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United States v. Thurmond

United States District Court, Eighth Circuit

December 19, 2013

UNITED STATES OF AMERICA, Plaintiff,
v.
SHAQUANDIS THURMOND, Defendant.

ORDER

LINDA R. READE, Chief District Judge.

I. INTRODUCTION

The matter before the court is Defendant Shaquandis Thurmond's Objections ("Objections") (docket no. 27) to United States Magistrate Judge Jon S. Scoles's Report and Recommendation (docket no. 23), which recommends that the court deny Defendant's "Motion to Suppress" ("Motion") (docket no. 18).

II. RELEVANT PROCEDURAL HISTORY

On October 9, 2013, a grand jury returned an Indictment (docket no. 2) that charged Defendant with knowingly possessing an unregistered short-barreled shotgun in violation of 26 U.S.C. §§ 5845(a), 5861(d) and 5871. The Indictment also included a forfeiture allegation. On November 13, 2013, Defendant filed the Motion. On November 18, 2013, the government filed a Resistance (docket no. 20). On November 22, 2013, Judge Scoles held a hearing on the Motion. See Minute Entry (docket no. 21). Defendant appeared in court with his attorney, Max Wolson. Assistant United States Attorney Justin Lightfoot represented the government. On November 27, 2013, Judge Scoles issued his Report and Recommendation, which recommends that the court deny the Motion. On December 11, 2013, Defendant filed his Objections. The Objections and Report and Recommendation are fully submitted and ready for decision.

III. STANDARD OF REVIEW

When a party files a timely objection to a magistrate judge's report and recommendation, a "judge of the court shall make a de novo determination of those portions of the report or specified proposed findings or recommendations to which objection is made." 28 U.S.C. § 636(b)(1); see also Fed. R. Crim. P. 59(b)(3) ("The district judge must consider de novo any objection to the magistrate judge's recommendation."); United States v. Lothridge , 324 F.3d 599, 600 (8th Cir. 2003) (noting that a district judge must "undertake[] a de novo review of the disputed portions of a magistrate judge's report and recommendations"). "A judge of the court may accept, reject, or modify, in whole or in part, the findings or recommendations made by the magistrate judge." 28 U.S.C. § 636(b)(1); see also Fed. R. Crim. P. 59(b)(3) ("The district judge may accept, reject, or modify the recommendation, receive further evidence, or resubmit the matter to the magistrate judge with instructions."). It is reversible error for a district court to fail to engage in a de novo review of a magistrate judge's report when such review is required. Lothridge , 324 F.3d at 600. Accordingly, the court reviews the disputed portions of the Report and Recommendation de novo.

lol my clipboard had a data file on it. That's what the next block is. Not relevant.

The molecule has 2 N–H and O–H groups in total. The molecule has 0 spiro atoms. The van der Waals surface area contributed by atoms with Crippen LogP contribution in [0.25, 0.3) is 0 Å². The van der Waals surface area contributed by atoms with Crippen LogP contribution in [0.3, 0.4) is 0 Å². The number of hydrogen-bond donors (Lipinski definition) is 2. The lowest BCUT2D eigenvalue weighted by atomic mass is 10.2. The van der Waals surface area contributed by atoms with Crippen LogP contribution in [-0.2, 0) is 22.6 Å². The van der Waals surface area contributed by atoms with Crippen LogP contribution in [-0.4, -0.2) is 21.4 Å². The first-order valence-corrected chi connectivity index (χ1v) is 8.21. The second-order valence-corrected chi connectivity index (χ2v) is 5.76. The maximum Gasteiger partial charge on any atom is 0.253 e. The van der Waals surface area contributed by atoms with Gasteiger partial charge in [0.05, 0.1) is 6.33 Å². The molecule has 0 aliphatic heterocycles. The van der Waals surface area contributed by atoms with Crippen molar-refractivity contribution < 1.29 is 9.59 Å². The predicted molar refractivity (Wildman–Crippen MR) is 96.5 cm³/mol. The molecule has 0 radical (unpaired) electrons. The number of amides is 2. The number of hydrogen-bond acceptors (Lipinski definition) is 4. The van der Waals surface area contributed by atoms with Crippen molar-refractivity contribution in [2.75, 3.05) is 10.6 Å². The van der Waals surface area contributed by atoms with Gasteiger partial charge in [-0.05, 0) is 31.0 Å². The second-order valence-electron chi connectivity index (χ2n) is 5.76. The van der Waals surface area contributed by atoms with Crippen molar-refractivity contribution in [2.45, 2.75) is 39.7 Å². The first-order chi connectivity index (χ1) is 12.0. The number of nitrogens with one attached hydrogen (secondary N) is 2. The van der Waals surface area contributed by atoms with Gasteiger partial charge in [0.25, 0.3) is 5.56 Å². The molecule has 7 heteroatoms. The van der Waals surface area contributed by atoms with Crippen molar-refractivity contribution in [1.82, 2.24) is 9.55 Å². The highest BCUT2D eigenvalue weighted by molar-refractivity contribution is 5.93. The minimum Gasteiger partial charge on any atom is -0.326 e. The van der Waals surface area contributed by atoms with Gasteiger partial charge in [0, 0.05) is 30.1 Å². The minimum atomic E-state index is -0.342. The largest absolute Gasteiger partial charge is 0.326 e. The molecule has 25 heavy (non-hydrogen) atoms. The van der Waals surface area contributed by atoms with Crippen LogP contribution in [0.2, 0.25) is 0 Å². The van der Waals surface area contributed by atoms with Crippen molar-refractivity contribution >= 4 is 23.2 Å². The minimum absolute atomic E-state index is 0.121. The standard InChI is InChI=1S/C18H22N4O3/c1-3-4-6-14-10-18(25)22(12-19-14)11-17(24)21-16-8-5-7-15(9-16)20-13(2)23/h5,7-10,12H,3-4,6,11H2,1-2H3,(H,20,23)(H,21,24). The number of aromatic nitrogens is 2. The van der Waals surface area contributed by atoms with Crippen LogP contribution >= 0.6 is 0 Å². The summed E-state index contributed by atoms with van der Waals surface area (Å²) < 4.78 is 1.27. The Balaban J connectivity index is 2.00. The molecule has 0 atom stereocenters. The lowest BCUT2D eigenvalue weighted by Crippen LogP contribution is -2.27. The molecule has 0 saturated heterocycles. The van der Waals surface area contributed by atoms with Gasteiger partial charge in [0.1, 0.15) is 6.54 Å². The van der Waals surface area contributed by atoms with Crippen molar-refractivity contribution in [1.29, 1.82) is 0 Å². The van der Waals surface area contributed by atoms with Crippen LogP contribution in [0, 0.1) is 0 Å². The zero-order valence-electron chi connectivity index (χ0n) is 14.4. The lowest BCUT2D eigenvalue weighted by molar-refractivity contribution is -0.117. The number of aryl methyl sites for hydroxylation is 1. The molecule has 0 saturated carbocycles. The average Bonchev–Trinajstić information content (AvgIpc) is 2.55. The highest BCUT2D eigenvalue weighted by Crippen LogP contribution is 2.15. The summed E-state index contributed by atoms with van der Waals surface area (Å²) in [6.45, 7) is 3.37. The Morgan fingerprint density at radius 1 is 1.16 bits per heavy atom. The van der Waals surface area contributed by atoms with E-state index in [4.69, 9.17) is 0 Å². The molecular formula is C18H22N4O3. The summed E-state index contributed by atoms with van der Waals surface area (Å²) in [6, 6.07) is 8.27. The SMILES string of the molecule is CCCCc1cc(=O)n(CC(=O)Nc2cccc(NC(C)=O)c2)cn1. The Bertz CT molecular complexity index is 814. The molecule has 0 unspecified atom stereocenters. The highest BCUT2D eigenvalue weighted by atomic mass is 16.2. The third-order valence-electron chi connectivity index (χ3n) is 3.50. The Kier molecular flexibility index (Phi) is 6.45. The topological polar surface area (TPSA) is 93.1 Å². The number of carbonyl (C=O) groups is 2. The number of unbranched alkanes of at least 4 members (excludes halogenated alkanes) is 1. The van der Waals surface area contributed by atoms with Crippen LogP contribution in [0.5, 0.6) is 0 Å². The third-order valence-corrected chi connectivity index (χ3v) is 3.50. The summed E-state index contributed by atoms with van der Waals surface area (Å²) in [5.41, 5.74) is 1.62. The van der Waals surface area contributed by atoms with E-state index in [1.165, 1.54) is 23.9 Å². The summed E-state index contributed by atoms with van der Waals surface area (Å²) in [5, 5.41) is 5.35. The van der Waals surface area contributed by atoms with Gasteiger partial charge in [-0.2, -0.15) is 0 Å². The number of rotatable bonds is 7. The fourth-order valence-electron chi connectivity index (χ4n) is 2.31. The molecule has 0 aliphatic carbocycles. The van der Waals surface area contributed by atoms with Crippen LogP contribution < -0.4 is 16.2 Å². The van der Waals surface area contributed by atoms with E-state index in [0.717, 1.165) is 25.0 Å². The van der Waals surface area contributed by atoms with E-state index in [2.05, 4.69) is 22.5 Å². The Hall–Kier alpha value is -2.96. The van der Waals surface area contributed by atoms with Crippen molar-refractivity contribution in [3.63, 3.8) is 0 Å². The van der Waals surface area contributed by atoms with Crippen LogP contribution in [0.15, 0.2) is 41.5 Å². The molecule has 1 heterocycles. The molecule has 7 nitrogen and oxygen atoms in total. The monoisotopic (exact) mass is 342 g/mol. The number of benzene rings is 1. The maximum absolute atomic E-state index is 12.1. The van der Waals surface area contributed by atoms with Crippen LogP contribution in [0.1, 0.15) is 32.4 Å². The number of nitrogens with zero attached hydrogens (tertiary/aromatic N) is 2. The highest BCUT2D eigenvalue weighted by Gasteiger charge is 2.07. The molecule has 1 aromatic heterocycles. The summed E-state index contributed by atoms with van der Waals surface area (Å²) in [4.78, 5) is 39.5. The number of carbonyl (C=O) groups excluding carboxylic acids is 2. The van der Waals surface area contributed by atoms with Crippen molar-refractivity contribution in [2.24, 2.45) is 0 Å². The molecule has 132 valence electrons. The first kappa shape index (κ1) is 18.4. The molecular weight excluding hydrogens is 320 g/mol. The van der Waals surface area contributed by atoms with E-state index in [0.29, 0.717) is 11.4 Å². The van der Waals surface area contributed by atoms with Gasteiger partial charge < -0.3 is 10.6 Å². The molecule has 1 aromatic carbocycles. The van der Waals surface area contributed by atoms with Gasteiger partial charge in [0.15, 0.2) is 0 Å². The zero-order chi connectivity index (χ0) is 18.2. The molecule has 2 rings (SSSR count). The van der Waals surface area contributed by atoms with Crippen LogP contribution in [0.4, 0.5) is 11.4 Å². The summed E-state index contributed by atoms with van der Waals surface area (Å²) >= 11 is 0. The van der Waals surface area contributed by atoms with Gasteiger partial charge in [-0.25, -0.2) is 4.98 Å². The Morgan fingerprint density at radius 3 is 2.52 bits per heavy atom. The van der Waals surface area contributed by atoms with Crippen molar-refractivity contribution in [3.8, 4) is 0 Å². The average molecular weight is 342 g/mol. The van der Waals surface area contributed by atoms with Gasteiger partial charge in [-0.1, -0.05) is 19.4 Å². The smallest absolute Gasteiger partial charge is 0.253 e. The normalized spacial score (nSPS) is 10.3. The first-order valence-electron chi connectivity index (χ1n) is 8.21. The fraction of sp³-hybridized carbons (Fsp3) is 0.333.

IV. ANALYSIS

Defendant objects to Judge Scoles's finding that "the facts set forth in the search warrant application are sufficient to lead a prudent person to believe that there was a fair probability' that contraband would be found in the residence." Report and Recommendation at 9. Defendant also objects to Judge Scoles's finding that if the warrant was not supported by probable cause, the Leon good-faith exception applies. Having conducted the required de novo review of the objected-to portions of the Report and Recommendation, the court shall overrule Defendant's Objections and adopt the Report and Recommendation.

A. Probable Cause